Wednesday, 12 June 2019

Ceisteanna (232)

Tom Neville

Ceist:

232. Deputy Tom Neville asked the Minister for Employment Affairs and Social Protection the reason the application for qualified adult allowance payment by a person (details supplied) was not further backdated. [24453/19]

Amharc ar fhreagra

Freagraí scríofa (Ceist ar Employment)

I am advised by the Social Welfare Appeals Office that an Appeals Officer, having fully considered all of the available evidence, decided to disallow the appeal of the person concerned by way of a summary decision on 31st May 2019.  The person concerned was notified of this decision.

The person concerned in their appeal sought payment of the increase for a qualified adult (IQA) on his State Pension Contributory claim to be backdated for more than the six months provided for in the Department's decision.      

Social welfare legislation provides for backdating of claims for up to six months where it is accepted that there was good cause for the delay and where entitlement throughout the period in question is established.  The circumstances in which a claim may be backdated further are more onerous to establish and are specified in legislation as follows; incapacity to make a claim or incorrect information given by the Department.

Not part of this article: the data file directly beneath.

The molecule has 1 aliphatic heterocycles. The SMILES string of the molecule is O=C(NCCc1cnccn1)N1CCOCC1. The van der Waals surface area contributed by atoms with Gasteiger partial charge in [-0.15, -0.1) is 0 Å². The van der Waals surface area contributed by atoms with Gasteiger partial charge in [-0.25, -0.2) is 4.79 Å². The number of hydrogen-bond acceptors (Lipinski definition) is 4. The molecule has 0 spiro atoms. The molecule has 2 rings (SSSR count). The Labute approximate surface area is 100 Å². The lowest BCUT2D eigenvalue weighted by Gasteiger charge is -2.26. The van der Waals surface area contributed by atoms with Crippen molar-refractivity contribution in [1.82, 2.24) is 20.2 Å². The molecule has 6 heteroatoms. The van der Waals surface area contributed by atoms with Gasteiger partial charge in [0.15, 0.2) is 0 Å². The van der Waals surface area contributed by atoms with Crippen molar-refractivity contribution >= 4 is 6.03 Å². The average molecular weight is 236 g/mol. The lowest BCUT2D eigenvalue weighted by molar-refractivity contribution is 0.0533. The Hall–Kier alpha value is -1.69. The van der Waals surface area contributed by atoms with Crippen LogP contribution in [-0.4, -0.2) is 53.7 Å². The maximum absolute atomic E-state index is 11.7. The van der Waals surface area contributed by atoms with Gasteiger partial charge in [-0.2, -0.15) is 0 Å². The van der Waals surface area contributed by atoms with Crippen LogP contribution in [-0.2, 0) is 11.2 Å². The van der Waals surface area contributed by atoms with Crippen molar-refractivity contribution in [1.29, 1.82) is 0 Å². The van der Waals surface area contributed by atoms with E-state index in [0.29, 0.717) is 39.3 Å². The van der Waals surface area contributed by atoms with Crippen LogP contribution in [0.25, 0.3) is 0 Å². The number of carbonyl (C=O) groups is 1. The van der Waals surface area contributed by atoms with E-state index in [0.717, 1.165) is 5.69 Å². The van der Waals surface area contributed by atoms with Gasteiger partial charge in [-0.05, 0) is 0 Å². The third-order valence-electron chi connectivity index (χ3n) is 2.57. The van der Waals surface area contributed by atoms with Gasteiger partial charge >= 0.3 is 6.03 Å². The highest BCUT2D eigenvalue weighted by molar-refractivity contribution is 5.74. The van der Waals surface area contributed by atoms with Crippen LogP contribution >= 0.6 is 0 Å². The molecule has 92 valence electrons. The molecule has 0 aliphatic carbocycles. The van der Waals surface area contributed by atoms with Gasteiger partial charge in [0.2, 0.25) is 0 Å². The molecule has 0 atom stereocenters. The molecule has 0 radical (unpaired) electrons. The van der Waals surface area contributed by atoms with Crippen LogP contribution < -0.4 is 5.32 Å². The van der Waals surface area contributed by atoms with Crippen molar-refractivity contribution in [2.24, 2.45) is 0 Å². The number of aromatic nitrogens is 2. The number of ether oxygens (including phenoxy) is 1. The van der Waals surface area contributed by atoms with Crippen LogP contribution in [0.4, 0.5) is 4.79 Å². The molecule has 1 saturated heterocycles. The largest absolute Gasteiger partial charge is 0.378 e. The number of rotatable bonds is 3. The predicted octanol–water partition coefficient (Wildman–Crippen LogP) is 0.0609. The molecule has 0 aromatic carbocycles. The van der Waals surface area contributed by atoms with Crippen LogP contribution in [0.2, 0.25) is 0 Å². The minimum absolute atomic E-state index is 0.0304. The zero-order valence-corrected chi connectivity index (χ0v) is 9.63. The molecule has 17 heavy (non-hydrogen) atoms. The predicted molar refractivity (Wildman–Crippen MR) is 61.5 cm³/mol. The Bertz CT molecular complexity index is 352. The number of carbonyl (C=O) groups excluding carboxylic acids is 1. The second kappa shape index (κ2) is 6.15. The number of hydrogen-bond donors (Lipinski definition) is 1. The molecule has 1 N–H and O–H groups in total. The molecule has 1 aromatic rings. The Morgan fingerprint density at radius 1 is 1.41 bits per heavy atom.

Having considered all the circumstances the Appeals Officer did not consider that the person concerned had established cause, as provided for in the legislation, for further backdating of his claim in respect of the increase for a qualified adult 

The decision of an Appeals Officer is final and conclusive and may only be reviewed under Section 317 of the Social Welfare Consolidation Act 2005 by the Appeals Officer in the light of new evidence or new facts or where there has been a change of circumstances which has come to notice since the date of the Appeals Officer's original decision. 

The Chief Appeals Officer has power under Section 318 of the Act  to revise any decision where it appears to her that the Appeals Officer’s decision was erroneous by reason of some mistake having been made in relation to the law or the facts. 

The Social Welfare Consolidation Act 2005 (Section 327) also provides that any person who is dissatisfied with either the decision of the Appeals Officer or a revised decision made by the Chief Appeals Officer may appeal that decision or revised decision, as the case may be, to the High Court on any question of law.

The Social Welfare Appeals Office functions independently of the Minister for Employment Affairs and Social Protection and of the Department and is responsible for determining appeals against decisions in relation to social welfare entitlements.

I trust this clarifies the matter for the Deputy.